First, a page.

Which Steak? A Steak lesson for Beginners: Part Two

Choosing a steak to be your favorite is a very personal process. Just as a person changes as time goes by, their favorite steak can change too! Steak is therefore, a personal journey. Therefore there is no right or wrong answer for "which is the best steak?" At La Carne we offer a hefty range of "best steaks" one could have and strive to get more on board our selection weekly. At the moment, my favorite steak is Skirt Steak which is this marbled cut from the Inside Skirt, which has so many applications! One can marinade then grill it, stir-fry it (when sliced thinly across the grain) or even flatten it out to make the tastiest steak pinwheels filled with your favorite herb, cheese or even mushroom filling (*drool*).

Ok, I'll stop dreaming of food now. What were we talking about again? Ah yes.

Last week we talked about 5 cuts you regularly see at La Carne and their best applications. Now we go onto 5 more and also venture into the world of Lamb, basically talking about where you can go from steaks. After all, one cannot always afford a ribeye or will be feeding only a party of one. There are so many other ways to enjoy protein such as beef and lamb and below are some options available at La Carne!

This blog post will discuss the following cuts and other cool stuff we make fresh to order at La Carne:

  • Lamb Rack
  • Lamb Leg
  • Brisket
  • Burgers
  • Sausages


A whole rack of lamb makes a fantastic roast, easy to make and beautiful for presentation. A classic preparation calls for a crust of herbs and coarse salt and roasting over high heat. Gordon Ramsay style is also lovely whereby you season with salt and pepper, pan sear for flavor then put it in the oven for a couple of minutes. Meanwhile make a breadcrumb mixture with fresh herbs and italian cheese to make a vivid green coarse powder. Take the lamb out, brush with smooth dijon mustard and then roll the lamb in the breadcrumb mix while holding the rack bones. At La Carne we can also prepare a Crown Roast of lamb (two racks arranged in a circle, pictured above) or even two racks back to back!


At La Carne our Australian leg of lamb has already been deboned at source. Slow-roasted boneless leg of lamb comes out extra tender with a crisp, well-browned crust and juicy pink meat flavored with garlic and herbs (even dried ones). We like boneless lamb leg as it allows for butterflying and laying with your favorite aromatics and herbs. There are also many ways you can cook a boneless lamb leg, either by broiling it on each side in the oven first and then slow-cooking it covered with foil, or the other way around. Always check with a meat thermometer to make sure it's cooked. 52° to 54°F for medium-rare, or 54° to 57°F for medium.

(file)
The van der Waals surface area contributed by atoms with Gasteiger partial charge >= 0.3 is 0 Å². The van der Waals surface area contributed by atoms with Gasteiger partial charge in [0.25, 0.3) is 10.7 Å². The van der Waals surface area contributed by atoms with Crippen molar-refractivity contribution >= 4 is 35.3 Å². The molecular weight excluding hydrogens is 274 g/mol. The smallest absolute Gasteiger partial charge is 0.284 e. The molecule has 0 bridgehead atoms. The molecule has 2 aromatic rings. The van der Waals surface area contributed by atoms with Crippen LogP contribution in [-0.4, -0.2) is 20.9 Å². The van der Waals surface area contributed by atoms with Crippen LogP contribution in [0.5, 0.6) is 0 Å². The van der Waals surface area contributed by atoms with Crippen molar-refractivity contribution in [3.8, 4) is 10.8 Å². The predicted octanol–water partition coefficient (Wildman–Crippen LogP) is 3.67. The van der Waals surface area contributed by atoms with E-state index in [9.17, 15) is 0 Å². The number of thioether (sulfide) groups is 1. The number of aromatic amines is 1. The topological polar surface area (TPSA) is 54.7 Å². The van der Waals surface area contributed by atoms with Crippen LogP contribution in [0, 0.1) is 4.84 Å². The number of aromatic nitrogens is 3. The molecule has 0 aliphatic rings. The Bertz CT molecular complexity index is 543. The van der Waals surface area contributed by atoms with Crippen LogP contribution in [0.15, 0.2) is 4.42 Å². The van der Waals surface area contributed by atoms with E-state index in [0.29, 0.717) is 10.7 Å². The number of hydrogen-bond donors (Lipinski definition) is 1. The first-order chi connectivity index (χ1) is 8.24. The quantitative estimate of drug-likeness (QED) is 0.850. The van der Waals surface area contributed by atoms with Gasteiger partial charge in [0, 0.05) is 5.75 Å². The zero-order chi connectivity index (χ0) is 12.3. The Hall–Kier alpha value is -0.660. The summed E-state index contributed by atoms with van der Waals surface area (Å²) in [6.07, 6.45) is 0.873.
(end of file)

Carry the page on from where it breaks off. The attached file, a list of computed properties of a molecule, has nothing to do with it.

There are actually two types of brisket, Flat Cut or Point-end. Flat cut basically looks like a rectangle whereas Point-end has, a pointed end. At La Carne we have point-end brisket in stock mainly because our customers love to smoke their briskets. In this case the point-end brisket is a much better choice as it has more fat running through it than its flat counterpart which is leaner. The connective tissues in brisket are amazing when cooked down and slow, allowing for a melt-in-the-mouth texture. In supermarkets you will see flat cut more than point-end as it is more visually appealing with less fat seen throughout and just a nice layer of fat underneath which still keeps meat moist. Flat cut is fantastic for corned beef.

Brisket has many applications! The most popular would be to braise cubes in stews or smoke an entire brisket. The most important thing to keep in mind is that brisket requires time to break down its connective tissues. So slow cooking for a good amount time makes for an incredible meal! At La Carne we also have Japanese brisket (pictured above) which we are able to slice thinly into Shabu Shabu (hotpot) slices, or Yakiniku (BBQ) slices. In this case brisket works tremendously!


Although some might think burgers are just plain beef mince made into a patty, there's actually a lot more that goes into a great burger. Just as steaks are very personal, so are burgers! At La Carne we take pride in our combination of different cuts to make our signature Wagyu and Angus burgers. The most important factor in ensuring a juicy and flavorful burger is the lean to fat ratio. The ratio we usually use is 80:20 with Wagyu Topside and Brisket (Marbling 6-7) to achieve the right balance of fat vs. lean.

Upon request we also do grass-fed burgers and lamb burgers! Get the best burgers at La Carne where you can do it yourself, and get it cheaper than Burger King at only 16 dhs for a Wagyu patty!


The question I always get asked when it comes to sausages is "What's in it?" This is also a huge concern I have when eating sausages other than ours. At La Carne our sausages are pure beef or lamb and natural ingredients (fresh herbs, spices and salt and pepper). Due to the inconsistent nature of animal casing, we are limited to using collagen casing but it does the trick and is more hygienic!

I hope you had a good time reading, it was a pleasure meating you!

With meaty regards,

Joan Tuano

Culinary Business Manager

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